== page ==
The game of Stones can be played anywhere – from backyards to the beach, and even indoors (coming soon), but perhaps the best place to enjoy everything the game has to offer is in the woods.
After being chosen as a finalist in the Commission on Parks and Recreation’s Pitch Your Passion Philly contest, we set out with PP&R to find an appropriate site. The first site considered was a Stones course dream – forest canopy, plenty of room, a stream for water hazards, and rolling topography. Outside of gameplay, however, there were other factors to consider.
Sure, there was plenty of trash to remove and invasive vines to pull, but cleaning up any “unused” site isn’t always a good idea, especially for it’s inhabitants: wildlife. A quick survey revealed a healthy population of native oaks, maples, ash, and hickory, all key to a healthy bird population. The soggy seeps near the stream provided ideal habitat for salamanders and other amphibians, as did the stream. While it would have helped to remove the invasive bittersweet and honeysuckle vines creeping up into the canopy, the increased foot traffic (from the hundreds of people we expect to use the course on a regular basis!) would most likely have a negative impact to this mostly undisturbed habitat. Litter can be cleaned up in a day. Invasive vines can be managed with volunteers, but erosion and soil compaction from daily use aren’t easy obstacles to overcome.
In the end, we needed to find another home. In big cities like Phladelphia, habitats like this site, lacking shared borders with homes, businesses, or major roadways, are becoming increasingly rare, so while this spot would’ve made for a great private Stones course, the negatives of impact outweighed the potential for a course.
Fast-forward another week and we were visiting proposed site #2 – another “unused” woodlot, this time between the Boxer’s trail and Mt. Pleasant Drive. At first glance, it might seem like another trip back to the drawing board was coming as we looked over the endless yellow swath of fall foliage. With no other colors from the typical fall color palette to be found, we were looking at, in essence, a Norway Maple monoculture.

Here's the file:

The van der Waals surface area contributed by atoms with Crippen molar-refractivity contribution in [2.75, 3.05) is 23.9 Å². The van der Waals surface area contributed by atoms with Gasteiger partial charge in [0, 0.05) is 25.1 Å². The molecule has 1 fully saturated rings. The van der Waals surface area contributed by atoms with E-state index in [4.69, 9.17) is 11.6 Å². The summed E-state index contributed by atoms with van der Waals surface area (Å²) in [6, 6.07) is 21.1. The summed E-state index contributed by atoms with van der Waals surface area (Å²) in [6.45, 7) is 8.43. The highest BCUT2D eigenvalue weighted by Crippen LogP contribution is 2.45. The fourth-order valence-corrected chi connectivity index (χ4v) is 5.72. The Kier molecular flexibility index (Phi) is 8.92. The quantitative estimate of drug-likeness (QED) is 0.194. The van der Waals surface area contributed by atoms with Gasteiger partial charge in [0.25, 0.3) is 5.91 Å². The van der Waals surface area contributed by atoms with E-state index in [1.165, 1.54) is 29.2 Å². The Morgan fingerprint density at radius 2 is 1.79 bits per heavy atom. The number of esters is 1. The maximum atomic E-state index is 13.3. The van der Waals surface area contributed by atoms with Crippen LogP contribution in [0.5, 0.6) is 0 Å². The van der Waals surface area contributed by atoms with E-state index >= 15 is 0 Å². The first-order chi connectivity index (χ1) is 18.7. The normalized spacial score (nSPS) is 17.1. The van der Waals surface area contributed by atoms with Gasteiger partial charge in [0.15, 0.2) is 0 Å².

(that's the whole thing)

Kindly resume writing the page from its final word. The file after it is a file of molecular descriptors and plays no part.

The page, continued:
Introduced to Philadelphia by John Bartram in 1756, after bringing seedlings from London, the Norway maple soon became a popular tree for municipal plantings. An aggressive invasive species that shades out native tree saplings, shrubs, and plants, it can be distinguished from native maples by leaf characteristics, color, and the milky sap it leaks when twigs are torn. Norway maple germinates readily, and it’s winged fruits are spread by the wind. Reaching 60-80’ at maturity, the Fairmount Park Stones course is a perfect example of how quickly they can take over if left unmanaged.
Working with Parks & Rec, we’ve held four workdays so far this year. At the course entrance, what was once a degraded forest edge dominated by devil’s walking stick, Ailanthus, Asian honeysuckle and bittersweet, multiflora rose, and English ivy, is now mostly cleared, thanks to volunteers willing to cut, prune, pull, and learn something new along the way. In the near future, we hope to continue the momentum by planting native species in place of what we removed, and to help insure the success of existing native plant communities by eliminating competition from invasive species.
Aside from being an awesome game, Stones is a vehicle for environmental stewardship – a big part of what we hope to do. We accomplished a lot in just four weekends with a handful of people. With any luck, the game’s popularity will grow once people finally get a chance to play on a public course this season. Imagine what we could do with 100 dedicated volunteers putting in volunteer hours each year to fulfill their league membership requirements!
In Philadelphia, the health of our parks is dependent in large part to citizen involvement. If we can get people outside to play a game that brings awareness to the issues surrounding our natural areas, I believe we can have a tremendous impact… and have fun while we do it.